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Editorial: America after the election

Published: Monday, November 12, 2012

Updated: Monday, November 12, 2012 15:11

Now that the election season is over, let’s take a moment to reflect.

The campaigns have now ended, the commercials have stopped playing and the ballots are being officially tallied. As we rehash the results, it’s important to remember just what is important.

Across all parties, across all platforms, there are people who love America and want it to succeed. True Americans come in every size, shape, age, race, gender, political party and religion. True Americans include those who were born here and those who immigrated here, hoping to find something better for themselves.

So as the political landscape begins to calm down, let’s remember that our commonalities far outweigh our differences. As Americans, we believe in the pursuit of our own happiness. We believe in equality for all people, that every vote should be equal. We agree that all people have certain rights. In other words, individuals are accorded the respect and dignity of human life, without exception.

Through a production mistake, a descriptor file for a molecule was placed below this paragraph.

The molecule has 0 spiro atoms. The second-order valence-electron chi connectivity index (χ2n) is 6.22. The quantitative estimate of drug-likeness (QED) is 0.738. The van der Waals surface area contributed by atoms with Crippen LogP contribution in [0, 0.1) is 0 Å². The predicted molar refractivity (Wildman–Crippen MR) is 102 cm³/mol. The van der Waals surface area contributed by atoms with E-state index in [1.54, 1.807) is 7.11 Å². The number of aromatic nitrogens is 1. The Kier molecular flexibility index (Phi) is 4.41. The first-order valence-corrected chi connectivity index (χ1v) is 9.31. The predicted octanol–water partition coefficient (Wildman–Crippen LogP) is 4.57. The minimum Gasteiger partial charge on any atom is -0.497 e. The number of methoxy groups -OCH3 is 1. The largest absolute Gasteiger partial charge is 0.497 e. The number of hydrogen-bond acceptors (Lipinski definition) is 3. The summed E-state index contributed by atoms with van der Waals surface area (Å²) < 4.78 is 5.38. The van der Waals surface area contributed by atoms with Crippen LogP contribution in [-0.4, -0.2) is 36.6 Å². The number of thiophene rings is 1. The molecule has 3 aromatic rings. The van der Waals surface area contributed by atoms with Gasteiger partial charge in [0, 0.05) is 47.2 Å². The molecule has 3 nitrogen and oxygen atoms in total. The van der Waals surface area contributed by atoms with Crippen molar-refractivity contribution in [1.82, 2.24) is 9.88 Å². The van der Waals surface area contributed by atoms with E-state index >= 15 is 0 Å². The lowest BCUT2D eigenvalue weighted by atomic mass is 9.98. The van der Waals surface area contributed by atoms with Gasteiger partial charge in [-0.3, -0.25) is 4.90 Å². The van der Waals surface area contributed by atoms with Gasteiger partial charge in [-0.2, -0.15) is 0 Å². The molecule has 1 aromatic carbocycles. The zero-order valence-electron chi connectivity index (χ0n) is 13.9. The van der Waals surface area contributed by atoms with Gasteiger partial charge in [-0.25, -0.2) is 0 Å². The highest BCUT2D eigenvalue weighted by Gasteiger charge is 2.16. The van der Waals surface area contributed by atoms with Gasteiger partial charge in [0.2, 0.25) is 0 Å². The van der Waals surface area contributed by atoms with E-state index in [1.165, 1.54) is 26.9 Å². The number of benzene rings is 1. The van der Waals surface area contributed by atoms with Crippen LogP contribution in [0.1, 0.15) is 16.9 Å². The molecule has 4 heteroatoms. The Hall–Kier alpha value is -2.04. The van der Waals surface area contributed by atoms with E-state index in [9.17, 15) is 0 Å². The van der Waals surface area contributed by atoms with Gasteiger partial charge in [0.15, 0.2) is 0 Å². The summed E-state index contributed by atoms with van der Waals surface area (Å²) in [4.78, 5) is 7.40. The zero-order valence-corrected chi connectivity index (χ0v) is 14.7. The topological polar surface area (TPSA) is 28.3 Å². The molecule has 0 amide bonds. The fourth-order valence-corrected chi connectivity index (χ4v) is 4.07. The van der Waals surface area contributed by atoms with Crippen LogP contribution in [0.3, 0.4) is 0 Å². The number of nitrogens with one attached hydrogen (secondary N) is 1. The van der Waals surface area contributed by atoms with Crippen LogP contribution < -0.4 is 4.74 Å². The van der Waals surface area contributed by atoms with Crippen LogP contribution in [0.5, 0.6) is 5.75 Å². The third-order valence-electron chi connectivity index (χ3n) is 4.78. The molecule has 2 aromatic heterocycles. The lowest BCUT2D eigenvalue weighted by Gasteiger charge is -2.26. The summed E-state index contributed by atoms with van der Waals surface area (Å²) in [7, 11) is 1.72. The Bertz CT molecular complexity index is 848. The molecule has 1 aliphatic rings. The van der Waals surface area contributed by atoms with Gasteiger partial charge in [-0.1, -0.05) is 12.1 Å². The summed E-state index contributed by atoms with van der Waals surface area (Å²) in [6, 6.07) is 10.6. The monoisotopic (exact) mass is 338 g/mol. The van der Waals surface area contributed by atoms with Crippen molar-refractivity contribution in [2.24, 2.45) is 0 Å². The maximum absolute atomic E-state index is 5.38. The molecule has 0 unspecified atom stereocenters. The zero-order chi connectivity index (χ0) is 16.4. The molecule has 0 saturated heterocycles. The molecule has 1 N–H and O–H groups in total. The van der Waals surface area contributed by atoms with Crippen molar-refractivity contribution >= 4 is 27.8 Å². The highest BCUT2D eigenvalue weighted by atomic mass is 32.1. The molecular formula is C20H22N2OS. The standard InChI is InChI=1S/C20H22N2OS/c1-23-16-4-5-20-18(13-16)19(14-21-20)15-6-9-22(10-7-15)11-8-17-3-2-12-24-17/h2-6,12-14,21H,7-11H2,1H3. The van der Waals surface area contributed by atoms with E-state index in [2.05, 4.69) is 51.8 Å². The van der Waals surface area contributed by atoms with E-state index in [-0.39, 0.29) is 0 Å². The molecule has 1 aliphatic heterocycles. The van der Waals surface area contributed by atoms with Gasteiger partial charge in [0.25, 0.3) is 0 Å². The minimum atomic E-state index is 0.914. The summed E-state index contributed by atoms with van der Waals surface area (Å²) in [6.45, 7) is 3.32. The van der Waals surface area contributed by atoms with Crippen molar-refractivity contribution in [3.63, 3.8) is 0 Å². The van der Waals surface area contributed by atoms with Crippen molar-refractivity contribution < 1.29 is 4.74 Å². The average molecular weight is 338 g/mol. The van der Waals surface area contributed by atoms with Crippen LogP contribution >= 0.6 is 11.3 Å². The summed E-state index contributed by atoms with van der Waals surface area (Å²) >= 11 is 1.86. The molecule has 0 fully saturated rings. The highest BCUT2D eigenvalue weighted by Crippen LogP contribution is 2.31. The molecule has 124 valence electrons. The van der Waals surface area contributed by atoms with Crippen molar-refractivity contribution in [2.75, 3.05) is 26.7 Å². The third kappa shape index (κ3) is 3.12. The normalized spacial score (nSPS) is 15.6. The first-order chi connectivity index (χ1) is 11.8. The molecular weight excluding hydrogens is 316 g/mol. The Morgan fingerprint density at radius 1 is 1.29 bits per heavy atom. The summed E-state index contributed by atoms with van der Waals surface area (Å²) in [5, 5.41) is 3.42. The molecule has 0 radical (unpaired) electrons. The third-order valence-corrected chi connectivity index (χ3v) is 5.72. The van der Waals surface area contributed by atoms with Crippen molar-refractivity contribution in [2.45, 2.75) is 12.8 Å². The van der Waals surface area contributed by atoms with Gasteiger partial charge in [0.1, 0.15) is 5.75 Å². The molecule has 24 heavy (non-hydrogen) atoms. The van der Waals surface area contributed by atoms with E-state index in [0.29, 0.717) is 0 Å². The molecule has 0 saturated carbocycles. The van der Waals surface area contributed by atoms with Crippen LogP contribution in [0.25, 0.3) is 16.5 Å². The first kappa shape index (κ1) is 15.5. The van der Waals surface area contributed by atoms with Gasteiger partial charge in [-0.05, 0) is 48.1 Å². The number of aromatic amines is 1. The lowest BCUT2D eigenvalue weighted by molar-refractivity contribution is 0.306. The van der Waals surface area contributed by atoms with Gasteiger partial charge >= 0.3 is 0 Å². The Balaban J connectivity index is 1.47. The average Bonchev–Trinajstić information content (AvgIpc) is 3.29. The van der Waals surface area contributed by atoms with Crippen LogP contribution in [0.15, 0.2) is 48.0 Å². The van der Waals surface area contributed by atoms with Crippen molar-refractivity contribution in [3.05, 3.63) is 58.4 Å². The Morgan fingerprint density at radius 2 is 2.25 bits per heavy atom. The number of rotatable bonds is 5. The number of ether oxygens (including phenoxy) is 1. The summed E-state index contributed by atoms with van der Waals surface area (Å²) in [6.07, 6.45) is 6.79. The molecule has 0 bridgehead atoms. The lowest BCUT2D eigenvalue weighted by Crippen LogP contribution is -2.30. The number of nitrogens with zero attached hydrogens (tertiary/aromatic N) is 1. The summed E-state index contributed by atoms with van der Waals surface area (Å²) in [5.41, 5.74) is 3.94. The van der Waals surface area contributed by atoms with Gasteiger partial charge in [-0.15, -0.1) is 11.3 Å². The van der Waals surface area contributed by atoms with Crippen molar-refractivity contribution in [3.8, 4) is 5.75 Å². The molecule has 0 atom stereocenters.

Since we all agree on these points (perhaps with the exception of certain fringe groups), why do political issues always seem to turn to screaming matches and mud fights? Surely we can manage to have intelligent political discourse without hurling insults at one another. If we have divided ourselves so far along political lines that we can no longer calmly and respectfully discuss the important matters of the day, then something must change and it must change soon.

Americans have always prided themselves on being a melting pot of people, a nation of many cultures all coming together to make something bigger and more beautiful than our individual selves. If not immigrants ourselves, most of us are their descendants. Please pardon the expression, but we are a nation of mutts. We are a wonderful blend, a mixture. Our common heritage is that we have no common heritage: that we all come from somewhere different.

Intelligent and harkworking people are the backbone of American society. The sooner we acknowledge that we are all working together for a common goal, to make America the best place it can be, the sooner we will accomplish it.

Perhaps we should all take to carrying one solitary nickel with us wherever we go. On the back of a U.S. nickel is the phrase “E pluribus unum,” which roughly translates to “out of many, one.” Let that be all the inspiration we need to treat each other a little more respectfully.

 

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